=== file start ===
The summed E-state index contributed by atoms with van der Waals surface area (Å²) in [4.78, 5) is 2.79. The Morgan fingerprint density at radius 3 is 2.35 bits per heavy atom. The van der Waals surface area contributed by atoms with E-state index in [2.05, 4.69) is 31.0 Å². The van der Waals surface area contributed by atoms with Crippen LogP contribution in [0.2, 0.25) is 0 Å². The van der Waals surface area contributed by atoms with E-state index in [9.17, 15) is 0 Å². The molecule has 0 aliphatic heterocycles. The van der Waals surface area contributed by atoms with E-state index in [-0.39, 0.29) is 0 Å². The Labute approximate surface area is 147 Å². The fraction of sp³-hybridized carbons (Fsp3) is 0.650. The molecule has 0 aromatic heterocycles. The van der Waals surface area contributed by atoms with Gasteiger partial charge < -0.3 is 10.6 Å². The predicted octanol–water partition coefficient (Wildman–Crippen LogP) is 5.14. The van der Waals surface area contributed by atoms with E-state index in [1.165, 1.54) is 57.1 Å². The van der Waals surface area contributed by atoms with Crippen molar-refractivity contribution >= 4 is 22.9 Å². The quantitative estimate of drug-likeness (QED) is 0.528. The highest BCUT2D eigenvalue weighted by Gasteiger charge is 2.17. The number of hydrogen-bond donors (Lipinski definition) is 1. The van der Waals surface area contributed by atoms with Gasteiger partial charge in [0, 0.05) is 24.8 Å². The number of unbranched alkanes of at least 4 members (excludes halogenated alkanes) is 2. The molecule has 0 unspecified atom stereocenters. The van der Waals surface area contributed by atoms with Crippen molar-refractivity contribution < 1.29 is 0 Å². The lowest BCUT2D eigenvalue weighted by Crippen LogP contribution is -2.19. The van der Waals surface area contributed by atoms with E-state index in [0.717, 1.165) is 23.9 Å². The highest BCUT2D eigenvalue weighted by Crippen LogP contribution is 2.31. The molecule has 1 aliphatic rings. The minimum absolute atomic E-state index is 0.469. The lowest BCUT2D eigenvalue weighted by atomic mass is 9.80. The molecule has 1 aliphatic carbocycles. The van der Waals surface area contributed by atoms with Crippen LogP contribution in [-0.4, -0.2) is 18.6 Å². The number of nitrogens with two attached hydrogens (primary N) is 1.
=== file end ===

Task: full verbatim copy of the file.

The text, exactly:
The summed E-state index contributed by atoms with van der Waals surface area (Å²) in [4.78, 5) is 2.79. The Morgan fingerprint density at radius 3 is 2.35 bits per heavy atom. The van der Waals surface area contributed by atoms with E-state index in [2.05, 4.69) is 31.0 Å². The van der Waals surface area contributed by atoms with Crippen LogP contribution in [0.2, 0.25) is 0 Å². The van der Waals surface area contributed by atoms with E-state index in [9.17, 15) is 0 Å². The molecule has 0 aliphatic heterocycles. The van der Waals surface area contributed by atoms with E-state index in [-0.39, 0.29) is 0 Å². The Labute approximate surface area is 147 Å². The fraction of sp³-hybridized carbons (Fsp3) is 0.650. The molecule has 0 aromatic heterocycles. The van der Waals surface area contributed by atoms with Gasteiger partial charge < -0.3 is 10.6 Å². The predicted octanol–water partition coefficient (Wildman–Crippen LogP) is 5.14. The van der Waals surface area contributed by atoms with E-state index in [1.165, 1.54) is 57.1 Å². The van der Waals surface area contributed by atoms with Crippen molar-refractivity contribution >= 4 is 22.9 Å². The quantitative estimate of drug-likeness (QED) is 0.528. The highest BCUT2D eigenvalue weighted by Gasteiger charge is 2.17. The number of hydrogen-bond donors (Lipinski definition) is 1. The van der Waals surface area contributed by atoms with Gasteiger partial charge in [0, 0.05) is 24.8 Å². The number of unbranched alkanes of at least 4 members (excludes halogenated alkanes) is 2. The molecule has 0 unspecified atom stereocenters. The van der Waals surface area contributed by atoms with Crippen molar-refractivity contribution < 1.29 is 0 Å². The lowest BCUT2D eigenvalue weighted by Crippen LogP contribution is -2.19. The van der Waals surface area contributed by atoms with E-state index in [0.717, 1.165) is 23.9 Å². The highest BCUT2D eigenvalue weighted by Crippen LogP contribution is 2.31. The molecule has 1 aliphatic rings. The minimum absolute atomic E-state index is 0.469. The lowest BCUT2D eigenvalue weighted by atomic mass is 9.80. The molecule has 1 aliphatic carbocycles. The van der Waals surface area contributed by atoms with Crippen LogP contribution in [-0.4, -0.2) is 18.6 Å². The number of nitrogens with two attached hydrogens (primary N) is 1.